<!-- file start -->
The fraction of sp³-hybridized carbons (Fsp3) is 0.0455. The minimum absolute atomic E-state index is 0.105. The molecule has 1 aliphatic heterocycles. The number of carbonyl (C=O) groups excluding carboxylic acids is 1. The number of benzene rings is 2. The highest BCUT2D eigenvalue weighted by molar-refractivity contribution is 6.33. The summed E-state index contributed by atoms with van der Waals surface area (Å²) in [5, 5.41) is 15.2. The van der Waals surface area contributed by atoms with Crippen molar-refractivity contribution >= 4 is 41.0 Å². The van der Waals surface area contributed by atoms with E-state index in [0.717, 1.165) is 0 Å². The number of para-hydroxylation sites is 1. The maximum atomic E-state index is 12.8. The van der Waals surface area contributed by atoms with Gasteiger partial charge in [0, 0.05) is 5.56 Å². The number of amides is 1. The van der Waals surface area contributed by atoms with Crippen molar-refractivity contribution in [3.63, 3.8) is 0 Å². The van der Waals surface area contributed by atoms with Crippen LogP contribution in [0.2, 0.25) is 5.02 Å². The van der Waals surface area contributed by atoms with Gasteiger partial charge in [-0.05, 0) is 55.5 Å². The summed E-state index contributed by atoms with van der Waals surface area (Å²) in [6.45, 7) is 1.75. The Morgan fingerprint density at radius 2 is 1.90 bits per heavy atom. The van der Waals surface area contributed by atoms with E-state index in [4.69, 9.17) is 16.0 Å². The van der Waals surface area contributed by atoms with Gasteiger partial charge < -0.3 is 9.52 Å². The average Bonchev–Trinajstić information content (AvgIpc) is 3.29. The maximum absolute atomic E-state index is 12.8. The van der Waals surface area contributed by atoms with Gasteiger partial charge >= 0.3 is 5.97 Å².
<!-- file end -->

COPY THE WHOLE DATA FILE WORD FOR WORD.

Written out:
The fraction of sp³-hybridized carbons (Fsp3) is 0.0455. The minimum absolute atomic E-state index is 0.105. The molecule has 1 aliphatic heterocycles. The number of carbonyl (C=O) groups excluding carboxylic acids is 1. The number of benzene rings is 2. The highest BCUT2D eigenvalue weighted by molar-refractivity contribution is 6.33. The summed E-state index contributed by atoms with van der Waals surface area (Å²) in [5, 5.41) is 15.2. The van der Waals surface area contributed by atoms with Crippen molar-refractivity contribution >= 4 is 41.0 Å². The van der Waals surface area contributed by atoms with E-state index in [0.717, 1.165) is 0 Å². The number of para-hydroxylation sites is 1. The maximum atomic E-state index is 12.8. The van der Waals surface area contributed by atoms with Gasteiger partial charge in [0, 0.05) is 5.56 Å². The number of amides is 1. The van der Waals surface area contributed by atoms with Crippen molar-refractivity contribution in [3.63, 3.8) is 0 Å². The van der Waals surface area contributed by atoms with Crippen LogP contribution in [0.2, 0.25) is 5.02 Å². The van der Waals surface area contributed by atoms with Gasteiger partial charge in [-0.05, 0) is 55.5 Å². The summed E-state index contributed by atoms with van der Waals surface area (Å²) in [6.45, 7) is 1.75. The Morgan fingerprint density at radius 2 is 1.90 bits per heavy atom. The van der Waals surface area contributed by atoms with E-state index in [4.69, 9.17) is 16.0 Å². The van der Waals surface area contributed by atoms with Gasteiger partial charge < -0.3 is 9.52 Å². The average Bonchev–Trinajstić information content (AvgIpc) is 3.29. The maximum absolute atomic E-state index is 12.8. The van der Waals surface area contributed by atoms with Gasteiger partial charge >= 0.3 is 5.97 Å².